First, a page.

Experts Still Unclear on the Timing of Potential COVID-19 Vaccine Boosters

Vaccine

An open question is whether booster shots against COVID-19 will be necessary. The predominant vaccines in the Western world are Moderna, Pfizer-BioNTech, AstraZeneca-Oxford, and Johnson & Johnson. All but the J&J vaccines require two shots, 21 to 28 days apart. The J&J vaccine requires only a single dose. 

The director of the U.S. Food and Drug Administration (FDA)s Center for Biologics Evaluation and Research, Peter Marks, noted that it is possible booster shots would be necessary for fully vaccinated individuals within a year even though the Pfizer-BioNTech and Moderna vaccines are highly effective at COVID-19 prevention. Also, they seem to protect against the variants identified so far in the U.S.

“So, hopefully, you know, it would be nice if it’ll turn out that it’ll be a year before anyone might need a booster,” Marks said. “But we still don’t know. It could be more, it could be a little less but … this is just something we’re going to have to figure out as we go.”

The Moderna and Pfizer-BioNTech vaccines have very high efficacy in clinical trials, around 95%. That is not true of all vaccines in use around the world. For example, China’s Sinovac Biotech reported efficacy in a late-stage trial in Brazil of only 50.38%. 

However, it’s important to note that the FDA initially set the bar for vaccine authorization at 50%. The extremely high efficacy of the Pfizer and Pfizer-BioNTech mRNA vaccines has been an unexpected benefit.

The United Arab Emirates reported yesterday that it is offering a third booster shot for people who received the Chinese-developed Sinopharma COVID-19 vaccine. Expressly, the country indicated that the vaccine did not create enough antibodies in some people. But in March, a researcher at G42, an Abu Dhabi-based company that conducted late-stage trials of the Sinopharm vaccine, indicated few people would likely need the booster.

The UAE Emergency Crisis and Disaster Management Authority said the booster shots were part of the UAE’s “proactive strategy to provide maximum protection for society.” The booster will be offered to seniors and people with chronic illness. 

The country has been very effective in getting its citizens vaccinated, with more than 73% of adults in the country having been vaccinated. 

The Sinopharm vaccine in clinical trials has demonstrated an efficacy level of 79% against symptomatic infection. However, there has been mixed data on the vaccine, particularly about much lower rates under real-world conditions.

For example, Seychelles, the most vaccinated country globally, has recently seen a surge of new COVID-19 cases in people who are vaccinated. And about 60% of those vaccinated received the Sinopharm vaccine.

Bahrain has also begun offering third booster shots of the Sinopharm vaccine. The country’s National Medical Taskforce for Combatting the Coronavirus announced “the opening of registration for a booster COVID-19 vaccine dose for the most vulnerable groups in Bahrain, at least six months after taking the second dose of the Sinopharm vaccine, for first responders, as well as citizens and residents above the age of 50, as well as those suffering from obesity, low immunity, or other underlying health conditions.”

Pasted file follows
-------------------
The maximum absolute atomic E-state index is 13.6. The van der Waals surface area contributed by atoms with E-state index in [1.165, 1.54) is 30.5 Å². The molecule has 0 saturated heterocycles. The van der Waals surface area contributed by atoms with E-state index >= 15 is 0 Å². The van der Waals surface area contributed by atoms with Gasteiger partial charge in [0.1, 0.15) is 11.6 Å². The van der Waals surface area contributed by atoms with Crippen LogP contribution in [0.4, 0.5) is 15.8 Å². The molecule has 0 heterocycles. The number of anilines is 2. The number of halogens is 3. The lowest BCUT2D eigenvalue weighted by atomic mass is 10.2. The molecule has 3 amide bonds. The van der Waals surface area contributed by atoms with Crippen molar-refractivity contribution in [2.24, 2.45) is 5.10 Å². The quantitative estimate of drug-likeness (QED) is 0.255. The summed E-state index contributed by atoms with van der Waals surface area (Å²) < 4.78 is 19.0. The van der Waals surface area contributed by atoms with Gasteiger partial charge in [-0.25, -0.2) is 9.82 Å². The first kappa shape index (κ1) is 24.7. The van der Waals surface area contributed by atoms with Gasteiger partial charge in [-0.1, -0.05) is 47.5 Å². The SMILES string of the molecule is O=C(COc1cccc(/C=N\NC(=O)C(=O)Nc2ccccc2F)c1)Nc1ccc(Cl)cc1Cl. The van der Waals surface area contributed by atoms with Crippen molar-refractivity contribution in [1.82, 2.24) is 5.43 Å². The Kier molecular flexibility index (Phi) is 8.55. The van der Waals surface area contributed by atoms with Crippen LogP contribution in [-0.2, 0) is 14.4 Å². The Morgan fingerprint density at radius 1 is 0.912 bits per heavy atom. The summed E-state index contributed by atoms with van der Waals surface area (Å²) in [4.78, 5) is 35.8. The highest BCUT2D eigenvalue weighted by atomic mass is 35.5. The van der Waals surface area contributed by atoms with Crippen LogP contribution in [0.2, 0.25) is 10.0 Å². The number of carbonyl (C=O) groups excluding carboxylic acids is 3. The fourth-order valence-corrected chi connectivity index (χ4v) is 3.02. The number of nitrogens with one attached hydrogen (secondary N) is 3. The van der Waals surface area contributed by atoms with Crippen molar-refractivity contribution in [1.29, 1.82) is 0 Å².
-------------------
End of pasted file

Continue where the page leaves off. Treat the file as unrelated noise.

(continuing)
In related news, there have been reports that the AstraZeneca-Oxford vaccine is effective as a third booster, regardless of the original vaccines. There are also suggestions that the Sanofi and GSK vaccine, which is still in mid and late-stage trials, might have “strong potential for development as a booster vaccine.”

Broadly, however, it’s not yet known whether a third booster shot will be necessary. Janet Woodcock, acting FDA Commissioner, recently said that U.S. regulators and researchers don’t know how long immunity lasts or how far it should drop in vaccinated people to make them vulnerable to re-infection.

“As far as variants go,” she said, “we’re just going to have to determine that currently the immune response to these vaccines is being tested against all the variants to see how strong it is against each of the variants. And we just hope a variant doesn’t arise that can elude our vaccines.”

Ugur Sahin, chief executive officer of BioNTech, recently told CNBC that scientists are observing a drop in antibody responses against the virus after eight months.

“If we provide a boost we could really amplify the antibody response even above the levels that we had at the beginning and that could give us real comfort for protection for at least 12 months, maybe 18 months,” Sahin said. “And this is really important in a time where all the variants are coming in.”

The CDC recently indicated that it is preparing for the possible use of booster shots “just in case.”

That said, investigators at the World Health Organization (WHO) and Tom Frieden, former director of the U.S. Centers for Disease Control and Prevention (CDC), are more skeptical about the demand for booster shots, with some concern that the pharmaceutical companies’ emphasis on their need might be a bit biased in their own self-interest.

“It’s not going to be a decision that’s going to be made by a pharmaceutical company,” said Anthony Fauci at NBC’s “Meet the Press” in April. Fauci is the director of the U.S. National Institute of Allergy and Infectious Disease (NIAID) and chief medical advisor to President Biden. He also pointed out that it wouldn’t be clear if booster shots would be needed until at least late summer.

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